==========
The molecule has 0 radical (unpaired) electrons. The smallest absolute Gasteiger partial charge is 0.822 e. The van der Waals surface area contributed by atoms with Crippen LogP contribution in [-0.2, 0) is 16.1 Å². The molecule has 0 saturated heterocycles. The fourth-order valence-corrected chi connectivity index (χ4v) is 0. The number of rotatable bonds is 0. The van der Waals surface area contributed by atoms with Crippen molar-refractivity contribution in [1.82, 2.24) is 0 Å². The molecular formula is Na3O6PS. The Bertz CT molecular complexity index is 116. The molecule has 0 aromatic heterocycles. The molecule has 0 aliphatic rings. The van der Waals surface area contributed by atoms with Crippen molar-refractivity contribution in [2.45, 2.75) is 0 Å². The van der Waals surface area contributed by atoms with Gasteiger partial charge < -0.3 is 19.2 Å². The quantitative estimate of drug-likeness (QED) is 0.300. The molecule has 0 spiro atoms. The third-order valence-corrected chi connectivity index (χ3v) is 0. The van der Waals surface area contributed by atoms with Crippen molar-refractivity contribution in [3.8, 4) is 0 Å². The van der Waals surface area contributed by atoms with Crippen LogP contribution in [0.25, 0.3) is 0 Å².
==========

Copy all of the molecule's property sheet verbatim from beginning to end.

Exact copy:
The molecule has 0 radical (unpaired) electrons. The smallest absolute Gasteiger partial charge is 0.822 e. The van der Waals surface area contributed by atoms with Crippen LogP contribution in [-0.2, 0) is 16.1 Å². The molecule has 0 saturated heterocycles. The fourth-order valence-corrected chi connectivity index (χ4v) is 0. The number of rotatable bonds is 0. The van der Waals surface area contributed by atoms with Crippen molar-refractivity contribution in [1.82, 2.24) is 0 Å². The molecular formula is Na3O6PS. The Bertz CT molecular complexity index is 116. The molecule has 0 aromatic heterocycles. The molecule has 0 aliphatic rings. The van der Waals surface area contributed by atoms with Crippen molar-refractivity contribution in [2.45, 2.75) is 0 Å². The van der Waals surface area contributed by atoms with Gasteiger partial charge < -0.3 is 19.2 Å². The quantitative estimate of drug-likeness (QED) is 0.300. The molecule has 0 spiro atoms. The third-order valence-corrected chi connectivity index (χ3v) is 0. The van der Waals surface area contributed by atoms with Crippen molar-refractivity contribution in [3.8, 4) is 0 Å². The van der Waals surface area contributed by atoms with Crippen LogP contribution in [0.25, 0.3) is 0 Å².